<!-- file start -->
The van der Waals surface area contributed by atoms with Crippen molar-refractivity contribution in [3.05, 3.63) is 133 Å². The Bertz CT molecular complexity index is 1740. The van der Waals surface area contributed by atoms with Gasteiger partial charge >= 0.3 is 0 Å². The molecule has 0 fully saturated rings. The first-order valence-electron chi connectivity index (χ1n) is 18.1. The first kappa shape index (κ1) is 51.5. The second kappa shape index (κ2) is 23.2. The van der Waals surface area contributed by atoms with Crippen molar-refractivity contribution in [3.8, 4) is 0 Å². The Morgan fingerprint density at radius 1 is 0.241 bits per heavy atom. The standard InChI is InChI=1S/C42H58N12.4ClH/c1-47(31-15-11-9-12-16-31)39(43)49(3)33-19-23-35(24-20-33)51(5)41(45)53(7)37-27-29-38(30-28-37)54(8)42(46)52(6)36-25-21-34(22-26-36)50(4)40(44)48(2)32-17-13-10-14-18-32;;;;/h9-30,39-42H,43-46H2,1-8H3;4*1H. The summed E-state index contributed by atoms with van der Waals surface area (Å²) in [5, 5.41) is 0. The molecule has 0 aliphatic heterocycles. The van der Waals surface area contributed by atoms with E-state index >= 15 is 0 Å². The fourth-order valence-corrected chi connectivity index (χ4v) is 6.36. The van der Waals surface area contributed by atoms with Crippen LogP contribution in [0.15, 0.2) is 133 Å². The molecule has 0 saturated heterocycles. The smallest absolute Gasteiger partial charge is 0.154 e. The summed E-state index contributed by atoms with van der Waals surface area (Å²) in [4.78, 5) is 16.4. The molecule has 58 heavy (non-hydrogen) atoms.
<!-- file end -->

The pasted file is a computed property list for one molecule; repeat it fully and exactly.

The van der Waals surface area contributed by atoms with Crippen molar-refractivity contribution in [3.05, 3.63) is 133 Å². The Bertz CT molecular complexity index is 1740. The van der Waals surface area contributed by atoms with Gasteiger partial charge >= 0.3 is 0 Å². The molecule has 0 fully saturated rings. The first-order valence-electron chi connectivity index (χ1n) is 18.1. The first kappa shape index (κ1) is 51.5. The second kappa shape index (κ2) is 23.2. The van der Waals surface area contributed by atoms with Crippen molar-refractivity contribution in [3.8, 4) is 0 Å². The Morgan fingerprint density at radius 1 is 0.241 bits per heavy atom. The standard InChI is InChI=1S/C42H58N12.4ClH/c1-47(31-15-11-9-12-16-31)39(43)49(3)33-19-23-35(24-20-33)51(5)41(45)53(7)37-27-29-38(30-28-37)54(8)42(46)52(6)36-25-21-34(22-26-36)50(4)40(44)48(2)32-17-13-10-14-18-32;;;;/h9-30,39-42H,43-46H2,1-8H3;4*1H. The summed E-state index contributed by atoms with van der Waals surface area (Å²) in [5, 5.41) is 0. The molecule has 0 aliphatic heterocycles. The van der Waals surface area contributed by atoms with E-state index >= 15 is 0 Å². The fourth-order valence-corrected chi connectivity index (χ4v) is 6.36. The van der Waals surface area contributed by atoms with Crippen LogP contribution in [0.15, 0.2) is 133 Å². The molecule has 0 saturated heterocycles. The smallest absolute Gasteiger partial charge is 0.154 e. The summed E-state index contributed by atoms with van der Waals surface area (Å²) in [4.78, 5) is 16.4. The molecule has 58 heavy (non-hydrogen) atoms.